Bob Dylan’s always been one of my favorite artists. But, while I liked his albums that covered folk songs the past few years, and I thought 1989’s No Mercy was a decent album, I thought he was well past his prime as a singer/songwriter of powerful, moving songs. Well, this album – easily one of his best – proves me wrong.
The lyrics are as sharp as anything he’s written. There’s plenty of lost love in these words, and a writer trying to find a place in a world where he doesn’t fit. It’s an artist, defending his record and trying to find contentment. The songs supply lines like “I hear the clock tick,” “it’s not dark yet, but it’s gettin’ there,” “…when I’m gone you will remember my name,” “I wish someone would come and push back the clock for me,” and more with similar sentiments.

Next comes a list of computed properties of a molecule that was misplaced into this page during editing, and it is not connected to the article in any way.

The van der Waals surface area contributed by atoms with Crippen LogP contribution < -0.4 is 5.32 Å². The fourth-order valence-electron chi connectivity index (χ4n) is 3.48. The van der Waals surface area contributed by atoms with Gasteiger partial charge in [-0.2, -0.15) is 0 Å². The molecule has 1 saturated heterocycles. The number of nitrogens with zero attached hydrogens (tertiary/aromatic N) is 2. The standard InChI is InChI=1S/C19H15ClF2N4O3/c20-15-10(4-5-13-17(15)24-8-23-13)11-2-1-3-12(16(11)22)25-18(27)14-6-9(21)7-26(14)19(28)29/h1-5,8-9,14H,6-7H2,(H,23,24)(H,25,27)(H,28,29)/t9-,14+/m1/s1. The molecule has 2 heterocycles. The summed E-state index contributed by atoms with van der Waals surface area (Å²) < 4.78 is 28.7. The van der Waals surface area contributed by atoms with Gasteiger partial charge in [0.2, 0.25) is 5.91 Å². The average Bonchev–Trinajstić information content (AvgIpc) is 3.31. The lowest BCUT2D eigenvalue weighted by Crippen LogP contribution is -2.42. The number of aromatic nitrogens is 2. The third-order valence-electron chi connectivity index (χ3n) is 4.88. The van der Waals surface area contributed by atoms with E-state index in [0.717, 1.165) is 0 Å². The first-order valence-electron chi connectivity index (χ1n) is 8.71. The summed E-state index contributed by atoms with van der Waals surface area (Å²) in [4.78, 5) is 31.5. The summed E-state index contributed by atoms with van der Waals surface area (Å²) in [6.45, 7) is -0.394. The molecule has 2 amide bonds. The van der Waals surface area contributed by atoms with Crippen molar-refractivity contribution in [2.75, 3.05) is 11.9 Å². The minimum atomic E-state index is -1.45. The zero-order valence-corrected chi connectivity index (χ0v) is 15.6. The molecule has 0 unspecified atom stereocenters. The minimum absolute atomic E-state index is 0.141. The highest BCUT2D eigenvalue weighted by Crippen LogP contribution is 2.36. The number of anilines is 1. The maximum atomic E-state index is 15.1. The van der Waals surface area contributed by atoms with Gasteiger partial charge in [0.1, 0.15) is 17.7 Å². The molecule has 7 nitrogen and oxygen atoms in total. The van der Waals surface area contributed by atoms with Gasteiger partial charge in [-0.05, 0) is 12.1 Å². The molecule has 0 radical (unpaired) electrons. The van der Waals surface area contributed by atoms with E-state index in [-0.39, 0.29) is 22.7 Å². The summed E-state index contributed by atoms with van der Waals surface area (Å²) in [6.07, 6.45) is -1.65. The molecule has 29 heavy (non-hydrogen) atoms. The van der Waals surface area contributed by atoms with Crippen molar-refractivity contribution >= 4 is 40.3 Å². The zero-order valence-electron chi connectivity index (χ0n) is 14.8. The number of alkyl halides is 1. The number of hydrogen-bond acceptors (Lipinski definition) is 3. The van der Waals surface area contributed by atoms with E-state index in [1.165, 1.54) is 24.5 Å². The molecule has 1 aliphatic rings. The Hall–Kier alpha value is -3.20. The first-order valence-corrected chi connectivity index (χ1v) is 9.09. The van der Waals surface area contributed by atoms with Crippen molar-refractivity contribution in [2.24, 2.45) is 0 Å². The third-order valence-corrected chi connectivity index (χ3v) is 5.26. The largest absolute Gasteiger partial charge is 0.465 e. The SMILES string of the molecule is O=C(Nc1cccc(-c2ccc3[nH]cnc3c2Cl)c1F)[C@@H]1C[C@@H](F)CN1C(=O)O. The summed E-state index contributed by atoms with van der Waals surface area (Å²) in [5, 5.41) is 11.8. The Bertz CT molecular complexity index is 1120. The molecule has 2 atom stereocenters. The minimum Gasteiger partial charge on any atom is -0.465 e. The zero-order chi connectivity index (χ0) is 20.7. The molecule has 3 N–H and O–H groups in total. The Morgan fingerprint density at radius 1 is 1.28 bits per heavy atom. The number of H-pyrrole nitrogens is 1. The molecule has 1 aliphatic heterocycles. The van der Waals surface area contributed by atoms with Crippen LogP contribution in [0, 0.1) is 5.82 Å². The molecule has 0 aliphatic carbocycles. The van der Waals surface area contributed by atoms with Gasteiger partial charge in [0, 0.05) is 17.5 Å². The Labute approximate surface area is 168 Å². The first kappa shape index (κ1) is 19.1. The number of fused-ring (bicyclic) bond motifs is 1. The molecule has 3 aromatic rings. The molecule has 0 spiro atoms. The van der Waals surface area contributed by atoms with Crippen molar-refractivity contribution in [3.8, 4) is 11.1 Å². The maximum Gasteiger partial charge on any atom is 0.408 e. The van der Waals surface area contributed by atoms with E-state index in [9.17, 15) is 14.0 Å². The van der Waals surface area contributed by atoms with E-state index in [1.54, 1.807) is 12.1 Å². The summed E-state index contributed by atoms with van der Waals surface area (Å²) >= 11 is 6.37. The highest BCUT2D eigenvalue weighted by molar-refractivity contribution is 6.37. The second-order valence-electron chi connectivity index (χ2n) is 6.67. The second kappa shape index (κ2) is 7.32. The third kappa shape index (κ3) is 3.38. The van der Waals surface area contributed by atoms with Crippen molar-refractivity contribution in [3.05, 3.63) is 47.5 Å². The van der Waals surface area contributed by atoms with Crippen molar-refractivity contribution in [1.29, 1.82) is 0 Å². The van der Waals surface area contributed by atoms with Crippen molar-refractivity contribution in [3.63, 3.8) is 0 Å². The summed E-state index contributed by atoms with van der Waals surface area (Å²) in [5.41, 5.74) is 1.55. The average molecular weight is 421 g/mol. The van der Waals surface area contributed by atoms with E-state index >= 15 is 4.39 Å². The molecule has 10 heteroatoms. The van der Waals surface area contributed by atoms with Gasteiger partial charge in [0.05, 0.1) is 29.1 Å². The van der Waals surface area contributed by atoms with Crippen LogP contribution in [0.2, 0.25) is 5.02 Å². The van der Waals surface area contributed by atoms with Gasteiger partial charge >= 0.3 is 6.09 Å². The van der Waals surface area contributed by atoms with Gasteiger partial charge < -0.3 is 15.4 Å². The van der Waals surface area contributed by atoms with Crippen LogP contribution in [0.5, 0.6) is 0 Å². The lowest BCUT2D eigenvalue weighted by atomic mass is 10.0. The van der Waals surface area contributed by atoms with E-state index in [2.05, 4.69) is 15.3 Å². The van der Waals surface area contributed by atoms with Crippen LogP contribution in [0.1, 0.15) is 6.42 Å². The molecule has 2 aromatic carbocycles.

Through it all, Dylan sings with a clarity we haven’t heard from him in years. And the production and guitar work of Daniel Lanois, along with Duke Robillard and Robert Britt, support Dylan’s fine writing.
It all adds up to a spooky, brilliant album that easily fits into my top 10 of the decade. I never really thought I’d be saying that about another Dylan album.
There was a lot of hype about this album. And, guess what? For once, it was true. Nothing against Jakob, but if you think he can write, check out dad.
This article originally appeared in VG‘s Jan. ’98 issue. All copyrights are by the author and Vintage Guitar magazine. Unauthorized replication or use is strictly prohibited.